My advice is to go to the therapist to learn what actually happened and which muscles were/are involved. There may be a simple set up exercises that will correct the issue and prevent it from happening in the first place. Based on my (observed) experience with my daughter, the hamstring might not be the genesis of the problem, it may be just the first link in the muscular/tendon/ligament chain that failed.

    My daughter has had hip injuries that actually stemmed from weak muscles in her foot. A good therapist will understand how it’s all connected, and address not only the area in pain, but identify the weakness that initiated the sequence.

  6. @Jim – Yes, that observation is not lost on me. My interest in yoga was a response to what I began to see as a problem with just lifting. Strength without diverse movement would create imbalances. Often we see the opposite, where the active person avoids lifting weights.

    @Tim – No antibiotics, but you did find a good lead, which I’m reading up on now. Thanks.

    @LWC – You convinced me to seek out help. When I did my knee rehab over a year ago, it was the knee stability + specific exercises that worked. Rest didn’t work. Thank you.

  7. Hi Michael! Have you taken at look at Somatics? They are movements designed to lengthen muscles via relaxation. Martha Peterson has good ones on YouTube. The other modality that might help is Egoscue, who also has a lot on YouTube. His movements are excellent for aligning the “chain” of muscles/ligaments/etc. throughout the body. Just my 2 cents!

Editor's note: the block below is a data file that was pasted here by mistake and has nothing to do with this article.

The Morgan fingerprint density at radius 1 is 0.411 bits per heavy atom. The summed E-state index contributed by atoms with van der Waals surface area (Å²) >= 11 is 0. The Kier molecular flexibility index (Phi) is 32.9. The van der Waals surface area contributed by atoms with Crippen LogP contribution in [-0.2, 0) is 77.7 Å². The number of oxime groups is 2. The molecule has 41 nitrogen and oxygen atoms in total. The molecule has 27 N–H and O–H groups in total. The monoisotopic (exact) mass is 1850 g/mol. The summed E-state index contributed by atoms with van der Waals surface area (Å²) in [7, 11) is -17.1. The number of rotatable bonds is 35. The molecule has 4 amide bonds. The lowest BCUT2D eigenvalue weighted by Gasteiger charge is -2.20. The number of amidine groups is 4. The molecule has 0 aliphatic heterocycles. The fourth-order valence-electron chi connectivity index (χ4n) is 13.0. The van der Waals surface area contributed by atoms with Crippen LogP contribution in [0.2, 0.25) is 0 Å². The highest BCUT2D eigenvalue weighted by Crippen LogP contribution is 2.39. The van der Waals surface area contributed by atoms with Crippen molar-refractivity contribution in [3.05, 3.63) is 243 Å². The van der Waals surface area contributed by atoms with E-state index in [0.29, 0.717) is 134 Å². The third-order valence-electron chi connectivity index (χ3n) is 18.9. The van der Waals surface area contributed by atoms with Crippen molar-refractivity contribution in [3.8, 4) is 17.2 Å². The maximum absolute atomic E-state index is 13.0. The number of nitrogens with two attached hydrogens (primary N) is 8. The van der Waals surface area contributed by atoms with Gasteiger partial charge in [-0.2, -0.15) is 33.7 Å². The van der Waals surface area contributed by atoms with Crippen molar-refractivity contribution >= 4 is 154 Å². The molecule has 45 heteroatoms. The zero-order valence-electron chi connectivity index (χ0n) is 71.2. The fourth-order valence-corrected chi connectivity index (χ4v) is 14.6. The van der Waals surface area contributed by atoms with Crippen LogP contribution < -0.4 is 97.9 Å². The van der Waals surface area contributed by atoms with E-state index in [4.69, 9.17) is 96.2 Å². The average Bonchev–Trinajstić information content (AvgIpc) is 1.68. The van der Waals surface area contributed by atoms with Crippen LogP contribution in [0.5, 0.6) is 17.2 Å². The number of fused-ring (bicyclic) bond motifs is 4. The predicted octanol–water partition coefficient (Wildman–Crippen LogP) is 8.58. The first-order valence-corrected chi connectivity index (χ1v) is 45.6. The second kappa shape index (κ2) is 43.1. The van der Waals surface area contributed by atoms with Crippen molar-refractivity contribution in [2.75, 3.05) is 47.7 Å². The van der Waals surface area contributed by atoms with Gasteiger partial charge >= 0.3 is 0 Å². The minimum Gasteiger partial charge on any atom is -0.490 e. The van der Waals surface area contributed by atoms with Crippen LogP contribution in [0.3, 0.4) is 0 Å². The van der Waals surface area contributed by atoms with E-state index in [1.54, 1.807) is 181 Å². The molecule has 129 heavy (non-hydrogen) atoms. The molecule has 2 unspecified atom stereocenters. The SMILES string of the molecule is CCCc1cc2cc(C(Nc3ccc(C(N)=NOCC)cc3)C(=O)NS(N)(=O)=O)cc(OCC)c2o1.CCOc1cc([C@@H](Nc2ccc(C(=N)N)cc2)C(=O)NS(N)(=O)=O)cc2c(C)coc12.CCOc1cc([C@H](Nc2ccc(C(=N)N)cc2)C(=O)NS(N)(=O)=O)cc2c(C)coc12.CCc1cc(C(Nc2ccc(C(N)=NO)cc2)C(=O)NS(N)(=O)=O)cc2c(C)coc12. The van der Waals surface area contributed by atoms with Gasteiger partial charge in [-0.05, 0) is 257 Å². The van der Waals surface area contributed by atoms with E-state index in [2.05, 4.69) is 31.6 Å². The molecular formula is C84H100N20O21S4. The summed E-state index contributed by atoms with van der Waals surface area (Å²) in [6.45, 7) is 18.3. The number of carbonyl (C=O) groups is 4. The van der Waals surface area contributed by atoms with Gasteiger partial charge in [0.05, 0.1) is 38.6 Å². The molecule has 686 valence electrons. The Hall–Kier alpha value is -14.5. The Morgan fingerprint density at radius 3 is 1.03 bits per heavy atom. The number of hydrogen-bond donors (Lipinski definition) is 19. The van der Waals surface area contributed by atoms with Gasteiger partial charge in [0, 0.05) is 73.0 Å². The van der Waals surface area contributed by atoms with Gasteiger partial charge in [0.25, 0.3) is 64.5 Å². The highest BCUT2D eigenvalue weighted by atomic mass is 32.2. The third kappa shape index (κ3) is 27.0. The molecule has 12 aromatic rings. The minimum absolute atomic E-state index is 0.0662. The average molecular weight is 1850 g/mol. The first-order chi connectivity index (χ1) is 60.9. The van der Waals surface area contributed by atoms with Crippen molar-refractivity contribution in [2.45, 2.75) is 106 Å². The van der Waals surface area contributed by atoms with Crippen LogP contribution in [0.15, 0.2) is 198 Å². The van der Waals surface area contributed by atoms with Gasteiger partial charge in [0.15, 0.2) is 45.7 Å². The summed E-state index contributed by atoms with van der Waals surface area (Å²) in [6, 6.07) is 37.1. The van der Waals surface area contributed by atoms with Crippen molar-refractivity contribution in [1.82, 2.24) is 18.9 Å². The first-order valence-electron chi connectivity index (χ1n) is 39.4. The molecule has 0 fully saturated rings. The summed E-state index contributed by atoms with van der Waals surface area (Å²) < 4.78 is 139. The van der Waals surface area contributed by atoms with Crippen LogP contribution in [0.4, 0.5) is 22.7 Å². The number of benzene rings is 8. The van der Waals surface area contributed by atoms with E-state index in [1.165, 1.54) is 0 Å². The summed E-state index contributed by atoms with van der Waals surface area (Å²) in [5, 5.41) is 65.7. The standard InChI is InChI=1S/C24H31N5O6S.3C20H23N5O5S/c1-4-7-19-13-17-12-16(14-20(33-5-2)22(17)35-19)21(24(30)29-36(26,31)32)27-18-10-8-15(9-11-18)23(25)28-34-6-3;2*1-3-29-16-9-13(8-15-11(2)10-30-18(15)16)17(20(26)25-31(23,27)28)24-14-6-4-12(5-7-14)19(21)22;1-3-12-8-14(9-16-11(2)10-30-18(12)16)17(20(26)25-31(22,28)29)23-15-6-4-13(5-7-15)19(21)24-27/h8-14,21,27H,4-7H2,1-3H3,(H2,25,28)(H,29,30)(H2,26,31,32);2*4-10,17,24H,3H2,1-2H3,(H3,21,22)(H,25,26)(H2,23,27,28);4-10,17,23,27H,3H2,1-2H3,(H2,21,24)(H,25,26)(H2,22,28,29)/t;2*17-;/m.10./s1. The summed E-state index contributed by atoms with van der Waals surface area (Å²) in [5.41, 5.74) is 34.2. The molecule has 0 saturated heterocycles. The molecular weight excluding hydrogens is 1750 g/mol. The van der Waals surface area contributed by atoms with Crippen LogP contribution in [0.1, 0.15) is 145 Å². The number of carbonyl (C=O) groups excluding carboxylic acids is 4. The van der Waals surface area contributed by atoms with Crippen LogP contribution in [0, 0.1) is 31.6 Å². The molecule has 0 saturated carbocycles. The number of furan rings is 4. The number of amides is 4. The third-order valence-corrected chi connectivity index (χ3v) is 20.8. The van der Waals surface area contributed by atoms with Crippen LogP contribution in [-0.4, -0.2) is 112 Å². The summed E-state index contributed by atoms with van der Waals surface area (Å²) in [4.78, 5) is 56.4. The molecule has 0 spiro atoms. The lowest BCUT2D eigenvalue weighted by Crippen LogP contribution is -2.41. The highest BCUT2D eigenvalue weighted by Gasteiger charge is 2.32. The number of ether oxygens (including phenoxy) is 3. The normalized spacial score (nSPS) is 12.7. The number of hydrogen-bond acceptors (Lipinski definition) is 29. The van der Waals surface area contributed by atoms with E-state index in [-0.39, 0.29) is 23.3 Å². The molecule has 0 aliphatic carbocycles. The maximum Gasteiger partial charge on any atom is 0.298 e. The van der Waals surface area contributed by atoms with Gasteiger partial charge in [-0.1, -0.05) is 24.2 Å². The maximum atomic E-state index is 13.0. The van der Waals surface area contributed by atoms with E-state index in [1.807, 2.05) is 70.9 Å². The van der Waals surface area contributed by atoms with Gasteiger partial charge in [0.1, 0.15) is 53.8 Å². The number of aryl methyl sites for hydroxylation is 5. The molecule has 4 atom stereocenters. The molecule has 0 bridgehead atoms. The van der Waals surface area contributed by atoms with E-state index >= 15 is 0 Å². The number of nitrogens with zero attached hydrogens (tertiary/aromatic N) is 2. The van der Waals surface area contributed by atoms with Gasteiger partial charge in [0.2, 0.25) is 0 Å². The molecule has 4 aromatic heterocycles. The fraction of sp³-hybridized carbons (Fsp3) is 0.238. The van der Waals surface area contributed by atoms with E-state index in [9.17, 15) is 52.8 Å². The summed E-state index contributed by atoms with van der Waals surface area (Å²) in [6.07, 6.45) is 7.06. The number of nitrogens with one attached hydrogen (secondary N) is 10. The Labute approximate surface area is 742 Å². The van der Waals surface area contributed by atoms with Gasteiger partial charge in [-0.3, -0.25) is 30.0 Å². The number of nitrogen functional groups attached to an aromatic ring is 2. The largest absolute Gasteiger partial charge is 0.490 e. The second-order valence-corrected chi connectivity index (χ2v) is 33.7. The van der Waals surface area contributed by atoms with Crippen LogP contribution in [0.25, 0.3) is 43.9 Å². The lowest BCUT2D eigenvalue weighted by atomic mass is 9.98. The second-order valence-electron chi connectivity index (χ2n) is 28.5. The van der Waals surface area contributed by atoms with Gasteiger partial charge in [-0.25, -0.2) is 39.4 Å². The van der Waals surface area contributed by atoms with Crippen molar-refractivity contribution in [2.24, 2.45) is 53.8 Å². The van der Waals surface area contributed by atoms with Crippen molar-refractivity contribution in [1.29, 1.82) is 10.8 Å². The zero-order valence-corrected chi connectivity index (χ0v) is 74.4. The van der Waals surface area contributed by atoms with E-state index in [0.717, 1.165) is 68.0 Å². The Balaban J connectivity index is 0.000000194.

8. @Kathy – Great tip. I found a Somatic Hamstring video and quickly discovered the hamstring on my good leg is actually much tighter than the injured one.

    I’ll be performing this regularly.

    @All – I have a medical appointment on Monday. I expect to see a PT shortly afterward.

  9. Hi Michael! I saw your note about getting physical therapy. Since you live in Seattle, I would recommend that you seek out your local Egoscue Clinic. Pete Egoscue’s method goes beyond what the typical physical therapist is trained to do, because they focus on maintaining balance throughout the body (thus preventing recurrence of injury). I have a dear friend who was able to avoid back surgery by attending the clinic (she lives near Atlanta). Best wishes in whatever you choose to do!

  10. @Kathy – I have been using Egoscue movements on a regular basis now since 2002 or 2003. I’ve read all his books and had the DVDs. I’m a fan. I’ve mentioned him in a few posts on this blog.

  11. Have you seen Lyle McDonald’s book Optimal Nutrition for Injury Recovery publish in July 2017 when he was recovering from an injury? May be worth a look.

  12. @Pauline – Thanks for the tip. I just bought the book.

  13. Daniel Kirsner

    Nov 19, 2017 — 2:13 am

    If this is still bothering you I would get an MRI ASAP.

    Very often, when muscles or connective tissues tear, the action that seems to have caused the injury is merely the straw that broke the camel’s back.

    A good example would be Dorian Yates’s triceps tendon rupture in 1997:

    Of course, Yates had been experiencing triceps tendon pain and inflammation for some time, so in retrospect it was clear to him that his triceps tendon was in a weakened state when he tore it. If your injury was truly “out of the blue”–my condolences; my only completely nonhelpful observation is that part and parcel of growing older is an increased incidence of injuries due to seemingly innocuous antecedents. Oh–and those injuries last longer too.

    Happy aging 😉

  14. @Daniel – I am seeing a PT very soon that I trust. If she recommends an MRI, I will get one.